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Samsung R&D Institute plans to scale up PRISM programme to 50 colleges by 2022

Hemani Sheth Mumbai | Updated on July 24, 2020

Dipesh Shah, Managing Director, Samsung R&D Institute Bangalore

Going ahead each project will have three students, one professor and a mentor from Samsung R&D Institute

Samsung India aims to scale up its recently launched industry-academia programme — Samsung PRISM (Preparing and Inspiring Student Minds) — to 50 colleges by 2022.

The South Korean major had recently launched its industry-academia research programme to collaborate with engineering students across India on industry projects.

The programme will be run by the Samsung R&D Institute Bangalore (SRI-B), Samsung’s largest R&D facility outside of Korea. SRI-B had started a pilot programme for Samsung PRISM last year. So far, SRI-B has worked with 10 colleges accounting for 150 teams. It aims to scale up the programme to 50 colleges by 2022.

“We are trying to grow the Indian innovation ecosystem. Open innovation is not done only by our research. We also work with students in colleges for innovation in our product,” Dipesh Shah, Managing Director, Samsung R&D Institute Bangalore, told BusinessLine.

The teams that were part of the pilot programme had worked on ‘Make for India’ projects such as handwriting recognition for Indian languages and AI-based Indian language translation.

Moving forward, each research project under PRISM will be taken up by a team of three students and one professor along with a mentor from SRI-B.

Making students ‘industry-ready’

A major challenge that IT companies face is getting people with the right skillset,

Programmes such as Samsung’s can help students get the right tools to execute their ideas on a commercial level, according to Shah. These collaborative programmes between the industry and academia can help students in “reshaping” their knowledge and make them “industry-ready”.

“We give them infrastructure, we give them the tools, platform, guidance and feedback. So sometimes they have a great idea and then they have all the academic know-how, but unless you have a real product and have some consumers use it to really make it to the commercial level, they have to work with the industry,” said Shah.

“When we are recruiting, after they join, there will be a fairly good duration of training internally that will be mostly on the platforms, the tools, the technologies that we use in our processes. So, in addition, the third-year engineering students, we thought, at that age, that experience level if they start learning about 5G, AI, ML and IoT, by the time they graduate, they will be ready for what industry will need at that time,” he said.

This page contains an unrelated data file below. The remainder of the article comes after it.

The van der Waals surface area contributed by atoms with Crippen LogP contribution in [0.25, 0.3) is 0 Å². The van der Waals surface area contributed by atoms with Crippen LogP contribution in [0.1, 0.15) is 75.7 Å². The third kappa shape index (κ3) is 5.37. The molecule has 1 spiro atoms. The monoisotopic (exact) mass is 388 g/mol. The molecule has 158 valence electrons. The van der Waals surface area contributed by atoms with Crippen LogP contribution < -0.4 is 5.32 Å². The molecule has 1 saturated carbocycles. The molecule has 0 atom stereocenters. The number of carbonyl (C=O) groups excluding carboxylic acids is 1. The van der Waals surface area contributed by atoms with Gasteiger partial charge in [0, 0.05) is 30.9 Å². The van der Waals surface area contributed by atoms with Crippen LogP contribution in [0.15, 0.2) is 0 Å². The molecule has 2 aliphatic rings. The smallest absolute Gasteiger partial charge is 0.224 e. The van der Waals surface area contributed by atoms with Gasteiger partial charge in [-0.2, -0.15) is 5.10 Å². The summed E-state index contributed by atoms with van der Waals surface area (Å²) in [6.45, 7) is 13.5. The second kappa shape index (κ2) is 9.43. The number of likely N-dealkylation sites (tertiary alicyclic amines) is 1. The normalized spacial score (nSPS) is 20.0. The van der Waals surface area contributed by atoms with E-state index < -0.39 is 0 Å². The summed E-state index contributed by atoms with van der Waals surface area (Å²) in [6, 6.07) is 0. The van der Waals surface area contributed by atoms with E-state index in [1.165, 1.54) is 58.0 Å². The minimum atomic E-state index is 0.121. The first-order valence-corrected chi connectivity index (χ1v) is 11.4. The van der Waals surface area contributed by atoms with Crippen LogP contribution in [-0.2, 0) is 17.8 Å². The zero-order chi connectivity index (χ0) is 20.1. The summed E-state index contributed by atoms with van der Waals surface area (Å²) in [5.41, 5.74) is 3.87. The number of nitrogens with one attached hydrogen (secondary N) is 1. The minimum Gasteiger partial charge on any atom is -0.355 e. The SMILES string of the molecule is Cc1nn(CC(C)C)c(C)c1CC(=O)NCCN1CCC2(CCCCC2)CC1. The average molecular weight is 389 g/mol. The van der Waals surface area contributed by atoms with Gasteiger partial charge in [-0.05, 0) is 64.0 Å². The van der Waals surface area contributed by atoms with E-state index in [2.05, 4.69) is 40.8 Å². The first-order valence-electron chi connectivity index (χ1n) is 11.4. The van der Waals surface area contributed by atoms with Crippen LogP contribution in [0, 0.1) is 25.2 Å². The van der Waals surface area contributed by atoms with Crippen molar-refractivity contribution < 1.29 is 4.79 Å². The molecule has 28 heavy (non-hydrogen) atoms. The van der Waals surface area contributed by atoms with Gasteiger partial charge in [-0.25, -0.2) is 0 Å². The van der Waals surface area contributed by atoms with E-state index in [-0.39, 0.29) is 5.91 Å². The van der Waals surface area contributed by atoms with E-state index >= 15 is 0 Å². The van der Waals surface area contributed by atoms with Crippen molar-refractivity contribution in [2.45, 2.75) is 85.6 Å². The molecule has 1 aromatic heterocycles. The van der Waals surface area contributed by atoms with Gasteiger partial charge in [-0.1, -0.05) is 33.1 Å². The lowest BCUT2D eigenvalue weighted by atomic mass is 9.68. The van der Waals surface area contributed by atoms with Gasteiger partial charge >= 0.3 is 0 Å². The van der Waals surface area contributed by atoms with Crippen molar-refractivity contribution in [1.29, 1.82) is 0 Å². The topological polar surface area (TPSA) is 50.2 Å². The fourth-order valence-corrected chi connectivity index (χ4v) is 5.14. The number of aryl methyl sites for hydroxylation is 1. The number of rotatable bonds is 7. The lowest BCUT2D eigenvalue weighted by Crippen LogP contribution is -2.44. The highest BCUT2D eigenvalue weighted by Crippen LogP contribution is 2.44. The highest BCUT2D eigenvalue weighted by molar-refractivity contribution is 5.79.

Consumer innovation currently is driven by all leading-edge technologies like 5G, Artificial Intelligence (AI) and Machine Learning (ML).

“I think across many projects, AI is a common theme,” said Shah noting how the technology was important across various aspects of consumer products including vision, voice, text and audio.

Students, beyond learning the curriculum that they are provided with can get exposure to these technologies beforehand and prepare through practical knowledge beyond coding.

“All of these domains are horizontally linked now, it is not just coding. Earlier our engineers used to do coding and they'll be okay with it. Now, you can’t do coding unless there is a certain amount of machine learning that goes into. So whether you're doing AR or VR or developing a camera or Internet of Things, you are adding AI and ML as additional techniques and tools to deliver the right software to the consumer,” said Shah.

It is not just the students who require assistance from the industry, but there is a reverse-learning process that goes into such industry-academia programmes, he said.

Reverse-learning

“The need is always there because, in consumer technology innovation, students are not only the developers, they are actual millennial consumers of the country. So they understand what they want from the product, they know the pains of the product. So there is a reverse learning also happening. They are telling us what should the product be like,” Shah said.

“These are not some small research projects in that sense, these are part of our regular large projects that we are doing. Their work will actually get into our smartphones, televisions, home appliances like that,” he added.

Encouraging research

Sessions for the PRISM programme were conducted online during the lockdown. SRI-B has signed MoUs with Vellore Institute of Technology, SRM Institute of Science and Technology, Manipal Academy of Higher Education, M.S Ramaiah Institute of Technology, RV College of Engineering, BMS College of Engineering, Siddaganga Institute of Technology, among others.

Students will also be encouraged to file patents and publish research papers along with SRI-B helping them delve deeper into technology research. The South Korean major’s research institute alone has filed over 2,900 patents in India.

Published on July 24, 2020

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